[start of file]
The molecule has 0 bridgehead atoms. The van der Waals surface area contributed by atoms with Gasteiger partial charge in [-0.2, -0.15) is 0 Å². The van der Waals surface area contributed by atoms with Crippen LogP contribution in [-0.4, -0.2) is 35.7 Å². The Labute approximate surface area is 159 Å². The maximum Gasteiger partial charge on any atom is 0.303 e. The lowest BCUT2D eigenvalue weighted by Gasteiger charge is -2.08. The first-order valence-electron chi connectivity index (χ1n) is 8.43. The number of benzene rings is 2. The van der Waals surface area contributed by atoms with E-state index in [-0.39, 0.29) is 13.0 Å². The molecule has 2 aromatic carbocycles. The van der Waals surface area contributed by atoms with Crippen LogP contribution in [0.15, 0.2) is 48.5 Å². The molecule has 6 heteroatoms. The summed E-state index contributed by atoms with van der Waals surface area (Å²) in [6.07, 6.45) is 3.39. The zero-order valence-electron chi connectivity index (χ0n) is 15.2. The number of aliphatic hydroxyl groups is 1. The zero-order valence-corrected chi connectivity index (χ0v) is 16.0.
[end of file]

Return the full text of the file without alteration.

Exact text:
The molecule has 0 bridgehead atoms. The van der Waals surface area contributed by atoms with Gasteiger partial charge in [-0.2, -0.15) is 0 Å². The van der Waals surface area contributed by atoms with Crippen LogP contribution in [-0.4, -0.2) is 35.7 Å². The Labute approximate surface area is 159 Å². The maximum Gasteiger partial charge on any atom is 0.303 e. The lowest BCUT2D eigenvalue weighted by Gasteiger charge is -2.08. The first-order valence-electron chi connectivity index (χ1n) is 8.43. The number of benzene rings is 2. The van der Waals surface area contributed by atoms with E-state index in [-0.39, 0.29) is 13.0 Å². The molecule has 2 aromatic carbocycles. The van der Waals surface area contributed by atoms with Crippen LogP contribution in [0.15, 0.2) is 48.5 Å². The molecule has 6 heteroatoms. The summed E-state index contributed by atoms with van der Waals surface area (Å²) in [6.07, 6.45) is 3.39. The zero-order valence-electron chi connectivity index (χ0n) is 15.2. The number of aliphatic hydroxyl groups is 1. The zero-order valence-corrected chi connectivity index (χ0v) is 16.0.